Two Ten’s 80th Anniversary Celebration Aims to Raise Big Money for Shoe Workers in Need

It’s all hands on deck for Two Ten’s 80th anniversary celebration.

On Wednesday, Dec. 4, the charitable foundation will host its annual industry-wide gala, this time held at the historic Intrepid Sea, Air & Space Museum on New York’s West Side.

Cliff Sifford, vice chairman and CEO of Shoe Carnival, is serving as the head of the 2019 fundraiser. He told FN, “It is truly an honor to do it and we are very excited about it. But I would be lying if I said we weren’t nervous. The entire industry is going to be looking at us and how we do, especially compared to all the great people who have done it in the past. So we have to give it everything we have.”

The gala kicks off at 6 p.m. with a VIP dinner that will highlight many of the organization’s accomplishments during the past year — as well as over the last eight decades. Meanwhile, ticketholders from all corners of the shoe business will be invited to party on the legendary aircraft carrier from 7 to 10 p.m. as part of a larger cocktail gathering.

Shoe Carnival’s senior director of creative and store experience, Todd Beurman, has been helping to plan the anniversary celebration. He noted that entertainment at the cocktail party will be provided by DJ Questlove of The Roots.

Additionally, the retailer will station four of its signature Spin & Win wheels around the ship to give guests a chance to score prizes big and small — though only if they pony up a donation, pointed out Beurman. Plus, Shoe Carnival is bringing in some of its most talented wheel operators to man the stations. “They’ll each have a microphone to get people excited about spinning the wheel, to donate and win a prize,” said Beurman.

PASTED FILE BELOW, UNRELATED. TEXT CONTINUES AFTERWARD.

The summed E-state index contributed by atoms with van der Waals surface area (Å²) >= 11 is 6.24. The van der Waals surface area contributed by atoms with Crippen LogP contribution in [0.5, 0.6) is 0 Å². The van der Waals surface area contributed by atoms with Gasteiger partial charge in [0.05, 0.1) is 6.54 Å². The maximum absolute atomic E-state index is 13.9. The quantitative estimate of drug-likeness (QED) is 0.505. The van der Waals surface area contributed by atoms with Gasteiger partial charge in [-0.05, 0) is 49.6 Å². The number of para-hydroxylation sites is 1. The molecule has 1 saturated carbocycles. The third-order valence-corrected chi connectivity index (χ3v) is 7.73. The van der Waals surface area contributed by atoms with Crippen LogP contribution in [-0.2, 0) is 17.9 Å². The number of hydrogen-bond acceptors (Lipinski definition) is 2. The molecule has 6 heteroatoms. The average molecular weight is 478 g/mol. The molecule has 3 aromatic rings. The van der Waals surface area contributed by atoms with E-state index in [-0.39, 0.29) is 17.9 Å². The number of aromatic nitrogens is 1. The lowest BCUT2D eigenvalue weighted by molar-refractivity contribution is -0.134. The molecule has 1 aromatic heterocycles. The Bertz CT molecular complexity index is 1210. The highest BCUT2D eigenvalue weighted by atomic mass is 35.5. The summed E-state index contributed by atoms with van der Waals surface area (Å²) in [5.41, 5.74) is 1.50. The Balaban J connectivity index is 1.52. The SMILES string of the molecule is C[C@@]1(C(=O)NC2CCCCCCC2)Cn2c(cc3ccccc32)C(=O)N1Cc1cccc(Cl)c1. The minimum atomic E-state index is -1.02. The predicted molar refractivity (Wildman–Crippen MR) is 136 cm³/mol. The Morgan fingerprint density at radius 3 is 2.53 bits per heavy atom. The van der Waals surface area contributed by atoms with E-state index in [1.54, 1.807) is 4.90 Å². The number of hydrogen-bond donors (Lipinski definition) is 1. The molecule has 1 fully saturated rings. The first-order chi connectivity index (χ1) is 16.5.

Dollar Signs

The theme of this year’s event is “One Team, One Mission,” which emphasizes both the unifying character of Two Ten, as well as its lofty fundraising ambitions. The goal is to raise $4 million to support the nonprofit’s numerous services, including disaster relief, financial support and educational scholarships.

As of mid-November, the organization had reached three-quarters of its goal, though Sifford said a major push is under way to close the gap and efforts will continue at the gala.

“I’m pleased with where we are, but I would really like to say the goal is in. We’re not quite there yet,” he said.

Cliff Sifford, the CEO of Shoe Carnival.
CREDIT: Louis Tinsley

The retail executive also noted that 2019 has been a particularly tough one for the shoe business, with the closures of major retailers and some brand consolidation. In fact, Coresight estimates that more than 9,000 retail stores in the U.S. have closed so far this year — well over the 5,500 stores that shuttered in all of 2018.

Those drastic changes across the business landscape have slowed this year’s fundraising efforts, but also accentuated the importance of Two Ten and its role in the industry, according to Sifford.

“When you think about Two Ten’s mission, it is to help those people in need,” he said. “You think about all the things that have happened this year — with Payless going away and other stores that are closing, and there are wholesale businesses that are going away — and every time that